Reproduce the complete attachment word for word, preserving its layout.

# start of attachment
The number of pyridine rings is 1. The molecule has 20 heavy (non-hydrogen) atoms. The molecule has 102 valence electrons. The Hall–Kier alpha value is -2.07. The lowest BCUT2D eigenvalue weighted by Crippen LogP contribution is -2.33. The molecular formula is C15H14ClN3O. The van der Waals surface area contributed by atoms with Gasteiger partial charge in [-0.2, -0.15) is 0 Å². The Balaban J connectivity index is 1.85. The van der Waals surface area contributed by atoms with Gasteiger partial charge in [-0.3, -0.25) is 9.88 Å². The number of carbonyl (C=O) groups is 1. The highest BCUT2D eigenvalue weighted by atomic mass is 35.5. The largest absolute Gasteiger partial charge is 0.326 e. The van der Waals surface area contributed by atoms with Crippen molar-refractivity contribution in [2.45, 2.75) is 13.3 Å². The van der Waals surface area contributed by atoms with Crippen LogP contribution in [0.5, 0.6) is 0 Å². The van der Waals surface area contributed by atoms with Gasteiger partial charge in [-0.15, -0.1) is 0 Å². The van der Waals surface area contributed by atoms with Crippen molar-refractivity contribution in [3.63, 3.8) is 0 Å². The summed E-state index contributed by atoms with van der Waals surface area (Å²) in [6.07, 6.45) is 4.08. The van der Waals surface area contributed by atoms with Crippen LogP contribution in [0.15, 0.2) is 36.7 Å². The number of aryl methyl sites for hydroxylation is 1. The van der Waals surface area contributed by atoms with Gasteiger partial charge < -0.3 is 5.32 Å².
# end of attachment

The number of pyridine rings is 1. The molecule has 20 heavy (non-hydrogen) atoms. The molecule has 102 valence electrons. The Hall–Kier alpha value is -2.07. The lowest BCUT2D eigenvalue weighted by Crippen LogP contribution is -2.33. The molecular formula is C15H14ClN3O. The van der Waals surface area contributed by atoms with Gasteiger partial charge in [-0.2, -0.15) is 0 Å². The Balaban J connectivity index is 1.85. The van der Waals surface area contributed by atoms with Gasteiger partial charge in [-0.3, -0.25) is 9.88 Å². The number of carbonyl (C=O) groups is 1. The highest BCUT2D eigenvalue weighted by atomic mass is 35.5. The largest absolute Gasteiger partial charge is 0.326 e. The van der Waals surface area contributed by atoms with Crippen molar-refractivity contribution in [2.45, 2.75) is 13.3 Å². The van der Waals surface area contributed by atoms with Crippen LogP contribution in [0.5, 0.6) is 0 Å². The van der Waals surface area contributed by atoms with Gasteiger partial charge in [-0.15, -0.1) is 0 Å². The van der Waals surface area contributed by atoms with Crippen molar-refractivity contribution in [3.63, 3.8) is 0 Å². The summed E-state index contributed by atoms with van der Waals surface area (Å²) in [6.07, 6.45) is 4.08. The van der Waals surface area contributed by atoms with Crippen LogP contribution in [0.15, 0.2) is 36.7 Å². The number of aryl methyl sites for hydroxylation is 1. The van der Waals surface area contributed by atoms with Gasteiger partial charge < -0.3 is 5.32 Å².